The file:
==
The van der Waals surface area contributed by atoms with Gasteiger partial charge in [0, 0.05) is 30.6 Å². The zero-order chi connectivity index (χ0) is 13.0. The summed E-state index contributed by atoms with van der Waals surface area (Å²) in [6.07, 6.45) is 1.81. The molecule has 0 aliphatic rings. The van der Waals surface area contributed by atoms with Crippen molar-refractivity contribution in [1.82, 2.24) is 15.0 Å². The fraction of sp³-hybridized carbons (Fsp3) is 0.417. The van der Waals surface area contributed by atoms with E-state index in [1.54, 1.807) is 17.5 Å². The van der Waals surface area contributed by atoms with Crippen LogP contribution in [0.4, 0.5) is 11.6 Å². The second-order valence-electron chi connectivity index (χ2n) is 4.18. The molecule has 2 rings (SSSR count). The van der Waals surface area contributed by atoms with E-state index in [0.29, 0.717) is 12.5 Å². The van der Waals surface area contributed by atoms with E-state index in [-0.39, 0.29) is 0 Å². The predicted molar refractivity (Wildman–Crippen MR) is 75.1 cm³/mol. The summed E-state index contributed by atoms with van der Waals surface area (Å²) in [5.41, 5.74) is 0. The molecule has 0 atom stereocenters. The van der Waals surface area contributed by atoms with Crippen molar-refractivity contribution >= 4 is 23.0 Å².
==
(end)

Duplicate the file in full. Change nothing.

The van der Waals surface area contributed by atoms with Gasteiger partial charge in [0, 0.05) is 30.6 Å². The zero-order chi connectivity index (χ0) is 13.0. The summed E-state index contributed by atoms with van der Waals surface area (Å²) in [6.07, 6.45) is 1.81. The molecule has 0 aliphatic rings. The van der Waals surface area contributed by atoms with Crippen molar-refractivity contribution in [1.82, 2.24) is 15.0 Å². The fraction of sp³-hybridized carbons (Fsp3) is 0.417. The van der Waals surface area contributed by atoms with E-state index in [1.54, 1.807) is 17.5 Å². The van der Waals surface area contributed by atoms with Crippen LogP contribution in [0.4, 0.5) is 11.6 Å². The second-order valence-electron chi connectivity index (χ2n) is 4.18. The molecule has 2 rings (SSSR count). The van der Waals surface area contributed by atoms with E-state index in [0.29, 0.717) is 12.5 Å². The van der Waals surface area contributed by atoms with E-state index in [-0.39, 0.29) is 0 Å². The predicted molar refractivity (Wildman–Crippen MR) is 75.1 cm³/mol. The summed E-state index contributed by atoms with van der Waals surface area (Å²) in [5.41, 5.74) is 0. The molecule has 0 atom stereocenters. The van der Waals surface area contributed by atoms with Crippen molar-refractivity contribution >= 4 is 23.0 Å².